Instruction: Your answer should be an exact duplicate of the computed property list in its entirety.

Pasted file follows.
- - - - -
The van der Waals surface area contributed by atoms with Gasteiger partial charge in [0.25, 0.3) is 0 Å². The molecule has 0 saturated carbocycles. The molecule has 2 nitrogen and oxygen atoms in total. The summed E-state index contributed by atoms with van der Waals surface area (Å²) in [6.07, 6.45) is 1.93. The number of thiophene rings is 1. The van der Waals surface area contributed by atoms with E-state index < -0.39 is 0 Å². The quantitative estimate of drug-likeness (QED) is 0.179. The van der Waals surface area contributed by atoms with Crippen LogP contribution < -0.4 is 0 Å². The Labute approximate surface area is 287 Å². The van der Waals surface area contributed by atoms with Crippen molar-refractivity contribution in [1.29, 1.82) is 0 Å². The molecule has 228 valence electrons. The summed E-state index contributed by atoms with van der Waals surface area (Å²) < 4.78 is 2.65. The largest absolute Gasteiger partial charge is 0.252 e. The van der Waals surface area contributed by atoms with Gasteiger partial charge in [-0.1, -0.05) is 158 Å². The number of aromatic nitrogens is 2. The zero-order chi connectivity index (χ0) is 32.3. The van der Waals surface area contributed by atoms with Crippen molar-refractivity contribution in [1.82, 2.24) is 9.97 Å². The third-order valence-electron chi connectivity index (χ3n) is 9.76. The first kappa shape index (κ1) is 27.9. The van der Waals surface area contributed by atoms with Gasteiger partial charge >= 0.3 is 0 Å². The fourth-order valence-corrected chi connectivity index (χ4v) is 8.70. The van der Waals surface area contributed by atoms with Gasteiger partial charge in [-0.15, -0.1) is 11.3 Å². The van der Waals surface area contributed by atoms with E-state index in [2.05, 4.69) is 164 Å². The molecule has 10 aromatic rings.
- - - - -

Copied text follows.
The van der Waals surface area contributed by atoms with Gasteiger partial charge in [0.25, 0.3) is 0 Å². The molecule has 0 saturated carbocycles. The molecule has 2 nitrogen and oxygen atoms in total. The summed E-state index contributed by atoms with van der Waals surface area (Å²) in [6.07, 6.45) is 1.93. The number of thiophene rings is 1. The van der Waals surface area contributed by atoms with E-state index < -0.39 is 0 Å². The quantitative estimate of drug-likeness (QED) is 0.179. The van der Waals surface area contributed by atoms with Crippen LogP contribution < -0.4 is 0 Å². The Labute approximate surface area is 287 Å². The van der Waals surface area contributed by atoms with Crippen molar-refractivity contribution in [1.29, 1.82) is 0 Å². The molecule has 228 valence electrons. The summed E-state index contributed by atoms with van der Waals surface area (Å²) < 4.78 is 2.65. The largest absolute Gasteiger partial charge is 0.252 e. The van der Waals surface area contributed by atoms with Gasteiger partial charge in [-0.1, -0.05) is 158 Å². The number of aromatic nitrogens is 2. The zero-order chi connectivity index (χ0) is 32.3. The van der Waals surface area contributed by atoms with Crippen molar-refractivity contribution in [1.82, 2.24) is 9.97 Å². The third-order valence-electron chi connectivity index (χ3n) is 9.76. The first kappa shape index (κ1) is 27.9. The van der Waals surface area contributed by atoms with Gasteiger partial charge >= 0.3 is 0 Å². The fourth-order valence-corrected chi connectivity index (χ4v) is 8.70. The van der Waals surface area contributed by atoms with Gasteiger partial charge in [-0.15, -0.1) is 11.3 Å². The van der Waals surface area contributed by atoms with E-state index in [2.05, 4.69) is 164 Å². The molecule has 10 aromatic rings.